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Let $T: C([0,1]) \to C([0,1])$ be defined by $Tf(x) = x + \int_{0}^{x}tf(t)\,dt$. Prove that $T$ satisfies the hypotheses of the contraction mapping principle. Show that the fixed point is a solution to the differential equation $f'(x) = xf(x) + 1$.

How is my proof? I'm pretty iffy on it, though it seems right. I am specifically concerned about when I drop the sup term and then reintroduce it.

\begin{align*} d(Tf,Tg) &= \sup_{x\in [0,1]} \Biggl\lvert \biggl( x + \int_{0}^{x}tf(t)\,dt \biggr) - \biggl( x + \int_{0}^{x}tg(t)\,dt \biggr) \Biggr\rvert \\ &= \sup_{x\in [0,1]} \Biggl\lvert \int_{0}^{x} t\,\bigl(f(t)-g(t)\bigr)\,dt \Biggr\rvert \\ &\leq \sup_{x\in [0,1]} \int_{0}^{x} t\, \bigl\lvert f(t)-g(t) \bigr\rvert\,dt \\ &= \int_{0}^{1} t\, \bigl\lvert f(t)-g(t) \bigr\rvert\,dt \\ &\leq \int_{0}^{1} t\, \biggl(\, \sup_{t\in [0,1]} \lvert f(t)-g(t) \rvert \biggr) \, dt \\ &= \int_{0}^{1} t\, d(f,g) \,dt \\ &= d(f,g) \int_{0}^{1} t \,dt \\ &= \frac{1}{2} d(f,g) \end{align*} Now, suppose we have a fixed point $f$. We know that $$ T(f) = T\Bigl(\, \lim_{n \to \infty} T^n(f) \Bigr) = \lim_{n \to \infty} T^{n+1}(f) = f, $$ and so $$ f(x) = T(f(x)) = x + \int_{0}^{x}tf(t)\, dt \quad\implies\quad f'(x) = 1 + xf(x) $$ by the Fundamental Theorem of Calculus and the fact that $f$ is continuous.

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    $\begingroup$ @MartinR Fixed. $\endgroup$
    – beginner
    Dec 29, 2023 at 1:01

1 Answer 1

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All of the inequalities you have stated are correct.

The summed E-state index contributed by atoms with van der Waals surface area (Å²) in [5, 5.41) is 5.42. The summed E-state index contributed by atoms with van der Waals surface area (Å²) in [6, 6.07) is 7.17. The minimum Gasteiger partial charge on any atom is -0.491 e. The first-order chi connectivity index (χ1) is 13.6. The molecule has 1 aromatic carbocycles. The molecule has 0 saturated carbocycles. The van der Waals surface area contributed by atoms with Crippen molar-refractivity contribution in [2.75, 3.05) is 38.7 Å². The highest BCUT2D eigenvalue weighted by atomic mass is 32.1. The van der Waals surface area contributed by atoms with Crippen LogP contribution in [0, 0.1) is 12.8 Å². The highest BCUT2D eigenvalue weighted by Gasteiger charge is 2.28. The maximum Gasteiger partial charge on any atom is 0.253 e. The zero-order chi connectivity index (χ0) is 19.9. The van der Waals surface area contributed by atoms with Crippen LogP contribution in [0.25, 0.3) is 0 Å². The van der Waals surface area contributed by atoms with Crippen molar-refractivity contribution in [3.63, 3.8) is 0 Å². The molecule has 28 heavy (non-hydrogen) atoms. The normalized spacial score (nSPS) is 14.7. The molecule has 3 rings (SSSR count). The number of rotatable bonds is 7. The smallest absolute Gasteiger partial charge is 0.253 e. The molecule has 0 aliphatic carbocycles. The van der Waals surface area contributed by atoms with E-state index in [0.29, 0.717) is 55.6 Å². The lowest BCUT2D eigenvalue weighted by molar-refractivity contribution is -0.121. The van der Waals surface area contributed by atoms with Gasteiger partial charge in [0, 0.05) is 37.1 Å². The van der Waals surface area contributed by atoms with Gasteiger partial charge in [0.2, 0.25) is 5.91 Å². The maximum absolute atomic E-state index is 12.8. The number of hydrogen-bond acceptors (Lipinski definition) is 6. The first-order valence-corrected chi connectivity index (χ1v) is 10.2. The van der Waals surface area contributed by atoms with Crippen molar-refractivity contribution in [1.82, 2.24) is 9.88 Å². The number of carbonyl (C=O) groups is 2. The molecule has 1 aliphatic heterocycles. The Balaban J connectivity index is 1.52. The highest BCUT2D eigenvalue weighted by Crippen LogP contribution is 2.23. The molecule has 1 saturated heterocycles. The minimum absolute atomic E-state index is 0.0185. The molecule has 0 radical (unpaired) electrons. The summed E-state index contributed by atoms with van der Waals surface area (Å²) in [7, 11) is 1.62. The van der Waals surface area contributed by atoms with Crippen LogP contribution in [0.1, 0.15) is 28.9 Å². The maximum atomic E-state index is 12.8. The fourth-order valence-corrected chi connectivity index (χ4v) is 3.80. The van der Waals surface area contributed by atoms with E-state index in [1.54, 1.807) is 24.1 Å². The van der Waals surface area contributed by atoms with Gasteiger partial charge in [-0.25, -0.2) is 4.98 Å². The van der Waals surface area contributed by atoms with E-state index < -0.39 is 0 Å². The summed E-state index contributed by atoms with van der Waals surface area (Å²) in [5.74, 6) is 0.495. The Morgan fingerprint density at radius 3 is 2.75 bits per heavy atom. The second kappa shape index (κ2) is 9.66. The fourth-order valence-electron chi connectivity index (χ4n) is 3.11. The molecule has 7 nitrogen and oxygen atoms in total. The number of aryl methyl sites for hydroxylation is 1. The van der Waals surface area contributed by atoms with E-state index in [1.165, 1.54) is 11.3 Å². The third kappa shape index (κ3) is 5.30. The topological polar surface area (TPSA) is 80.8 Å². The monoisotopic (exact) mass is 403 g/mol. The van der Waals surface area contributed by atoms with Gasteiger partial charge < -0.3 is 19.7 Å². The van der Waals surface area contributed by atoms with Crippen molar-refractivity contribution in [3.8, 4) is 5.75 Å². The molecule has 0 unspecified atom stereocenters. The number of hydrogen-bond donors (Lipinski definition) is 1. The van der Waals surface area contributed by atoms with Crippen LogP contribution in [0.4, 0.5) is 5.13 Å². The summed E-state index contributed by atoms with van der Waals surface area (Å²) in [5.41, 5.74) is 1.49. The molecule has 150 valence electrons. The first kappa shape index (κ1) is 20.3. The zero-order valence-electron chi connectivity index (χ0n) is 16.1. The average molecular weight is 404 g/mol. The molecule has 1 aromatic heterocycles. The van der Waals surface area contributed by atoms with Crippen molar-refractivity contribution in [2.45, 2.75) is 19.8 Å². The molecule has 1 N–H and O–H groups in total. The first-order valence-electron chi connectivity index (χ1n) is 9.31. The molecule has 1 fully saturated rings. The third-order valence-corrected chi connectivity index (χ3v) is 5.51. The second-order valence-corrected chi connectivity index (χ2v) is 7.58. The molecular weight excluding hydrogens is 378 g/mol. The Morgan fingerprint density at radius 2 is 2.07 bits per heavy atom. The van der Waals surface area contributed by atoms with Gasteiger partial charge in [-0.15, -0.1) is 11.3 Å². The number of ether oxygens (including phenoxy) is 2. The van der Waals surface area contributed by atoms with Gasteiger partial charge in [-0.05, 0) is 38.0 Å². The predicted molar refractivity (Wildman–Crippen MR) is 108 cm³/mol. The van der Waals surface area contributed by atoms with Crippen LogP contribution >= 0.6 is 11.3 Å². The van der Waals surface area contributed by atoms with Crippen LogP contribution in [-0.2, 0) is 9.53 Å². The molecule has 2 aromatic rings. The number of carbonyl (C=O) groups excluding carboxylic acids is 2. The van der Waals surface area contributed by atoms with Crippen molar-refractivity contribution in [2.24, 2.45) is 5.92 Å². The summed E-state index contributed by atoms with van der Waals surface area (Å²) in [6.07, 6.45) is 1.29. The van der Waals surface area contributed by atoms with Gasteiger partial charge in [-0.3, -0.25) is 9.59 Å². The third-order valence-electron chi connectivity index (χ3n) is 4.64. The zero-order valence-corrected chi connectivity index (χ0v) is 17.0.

One method to justify the inequality $$\sup_{x\in [0,1]} \int_{0}^{x}t|f(t)-g(t)|\,{\rm d}t = \int_{0}^{1}t|f(t)-g(t)|\,{\rm d}t$$ is to note that from the definition of the supremum, it is sufficient to show that $$\int_{0}^{x}t|f(t) - g(t)|\,{\rm d}t \leq \int_{0}^{1}t|f(t)-g(t)|\,{\rm d}t$$ for every $x\in [0,1]$.

Fix $x\in [0,1]$. Consider the function $\phi :[0,1] \to \mathbb{R}$ defined by $$\phi (t) := \begin{cases} t|f(t)-g(t)| & t\in [0,x], \\ 0 & t\in (x,1], \end{cases}$$ and the function $\psi : [0,1] \to \mathbb{R}$ defined by $$\psi (t) := t|f(t)-g(t)|.$$ Both $\phi$ and $\psi$ are integrable, either using the Riemann integral or the definition involving limits of step functions. As $t|f(t)-g(t)| \geq 0$ for every $t\in [0,1]$, it follows that $\phi (t) \leq \psi (t)$ for all $t\in [0,1]$. A direct consequence of this is $$\int_{0}^{1}\phi (t)\,{\rm d}t \leq \int_{0}^{1}\psi (t)\,{\rm d}t.$$ However, $$\int_{0}^{1}\phi (t)\,{\rm d}t = \int_{0}^{x}t|f(t)-g(t)|\,{\rm d}t$$ and $$\int_{0}^{1}\psi (t)\,{\rm d}t = \int_{0}^{1}t|f(t)-g(t)|\,{\rm d}t.$$ Therefore, $$\int_{0}^{x}t|f(t) - g(t)|\,{\rm d}t \leq \int_{0}^{1}t|f(t)-g(t)|\,{\rm d}t$$ as desired.

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  • $\begingroup$ Yes, the proof is correct. However, if you wanted to add some more details, I would suggest adding some explanation as to why that inequality holds, and a bit more explanation as to why $f(x) = x + \int_{0}^{x}tf(t)\,{\rm d}t$ implies $f'(x) = 1 + xf(x)$. $\endgroup$ Dec 30, 2023 at 1:12

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